The Great Hindu Epics
The epics of India – although not as known in the Western world – are some amazing tales that depict human life with a complexity and a richness that will amaze you.
The Mahabharata, with its complex story of war; the Bhagavad Gita, with its moral and ethical complexity; and the Ramayana, with its representation of how humans should behave… these are some incredible tales, tales that you will love and will help you understand the depth of Indian culture.
- The Mahabharata, the longest epic poem in the world, represents the core of India and its culture
- Arjuna is one of the most complex and most interesting characters in world mythology
- Part of the Mahabharata, the Bhagavad Gita acts as a spiritual and moral guide for all Hindus
- Ramayana tells the story of Rama, whose ideal life is the perfect representation of Dharma
- The tale is an allegory about human duties and rights
The Great Epics
The Mahabharata and the Ramayana are the two main epics of India. They are both written in Sanskrit, and together form the canon of Hindu scripture: Itihasa – “Writer has himself witnessed the story”, or Mahakavya, the “Great Compositions”. They are both extremely famous in India and, over the centuries, have inspired writers from all over the world.
The Ramayana tells the Story of Rama. The tradition identifies the author with Valmiki, who probably lived between 400 and 200 BCE. The story narrates the life of Rama from birth to death, praising his heroism and virtuosity.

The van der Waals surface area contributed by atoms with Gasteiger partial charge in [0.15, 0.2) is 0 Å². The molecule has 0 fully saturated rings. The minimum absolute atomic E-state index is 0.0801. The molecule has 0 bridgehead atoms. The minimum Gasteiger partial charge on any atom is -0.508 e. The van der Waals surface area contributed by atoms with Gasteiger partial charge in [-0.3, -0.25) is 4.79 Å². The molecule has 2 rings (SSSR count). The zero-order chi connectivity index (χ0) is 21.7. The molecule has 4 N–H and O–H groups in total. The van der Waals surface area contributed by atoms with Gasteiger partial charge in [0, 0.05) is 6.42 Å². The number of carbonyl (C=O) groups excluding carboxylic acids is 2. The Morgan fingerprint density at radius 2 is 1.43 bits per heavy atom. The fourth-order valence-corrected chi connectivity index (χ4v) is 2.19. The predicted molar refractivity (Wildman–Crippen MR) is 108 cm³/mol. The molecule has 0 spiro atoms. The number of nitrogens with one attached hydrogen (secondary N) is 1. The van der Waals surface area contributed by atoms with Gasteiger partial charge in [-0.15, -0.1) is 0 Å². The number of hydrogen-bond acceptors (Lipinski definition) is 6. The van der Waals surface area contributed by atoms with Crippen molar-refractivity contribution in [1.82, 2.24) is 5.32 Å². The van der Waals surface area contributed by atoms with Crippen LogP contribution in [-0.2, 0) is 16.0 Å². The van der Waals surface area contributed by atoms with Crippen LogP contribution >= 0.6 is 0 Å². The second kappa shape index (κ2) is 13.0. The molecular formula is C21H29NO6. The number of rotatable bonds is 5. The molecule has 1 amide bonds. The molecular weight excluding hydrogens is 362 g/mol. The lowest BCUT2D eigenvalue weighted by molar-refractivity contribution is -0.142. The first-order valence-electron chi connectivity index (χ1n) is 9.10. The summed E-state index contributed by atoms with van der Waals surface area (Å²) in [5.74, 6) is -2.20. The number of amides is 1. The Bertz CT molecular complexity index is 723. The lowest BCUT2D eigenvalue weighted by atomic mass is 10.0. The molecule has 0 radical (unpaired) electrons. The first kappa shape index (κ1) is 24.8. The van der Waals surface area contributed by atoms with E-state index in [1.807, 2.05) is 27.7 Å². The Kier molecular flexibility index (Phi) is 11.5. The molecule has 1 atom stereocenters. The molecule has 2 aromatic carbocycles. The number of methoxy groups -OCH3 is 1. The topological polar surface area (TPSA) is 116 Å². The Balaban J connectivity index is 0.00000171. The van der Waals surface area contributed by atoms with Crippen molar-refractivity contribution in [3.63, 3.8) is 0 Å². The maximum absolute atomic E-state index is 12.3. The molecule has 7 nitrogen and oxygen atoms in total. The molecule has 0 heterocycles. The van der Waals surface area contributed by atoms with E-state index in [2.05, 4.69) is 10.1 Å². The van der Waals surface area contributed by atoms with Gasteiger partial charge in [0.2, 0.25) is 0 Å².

The Mahabharata was written by the legendary Vyasa between 400 and 100 BCE. The poem has been edited and modified by a high number of writers, and the poem emerged three times its original size.
A story part of the Mahabharata became the famous Bhagavad Gita (“the Lord’s Song): nowadays it is Hinduism’s most popular scripture – Gandhi described it as a “spiritual dictionary”. The Bhagavad Gita is also the poem that brought Krishna inside the Hindu pantheon, as a new incarnation of Vishnu.
The Mahabharata is the longest epic poem in the word: it consists of over 200,000 individual verse line and long passages written in prose. It has a total word count of 1.8 million, i.e. ten times the Iliad and the Odyssey combined.
To world literature, the Mahabharata has the same importance of the Bible, the works of Shakespeare, the Quran and the poems of Homer.
According to the tradition, the Mahabharata was written by Vyasa, a sage that is also a major character inside the poem. The oldest parts of the poem are not older than 400 BCE, even if maybe the epic originated between the 8th and the 9th centuries BCE.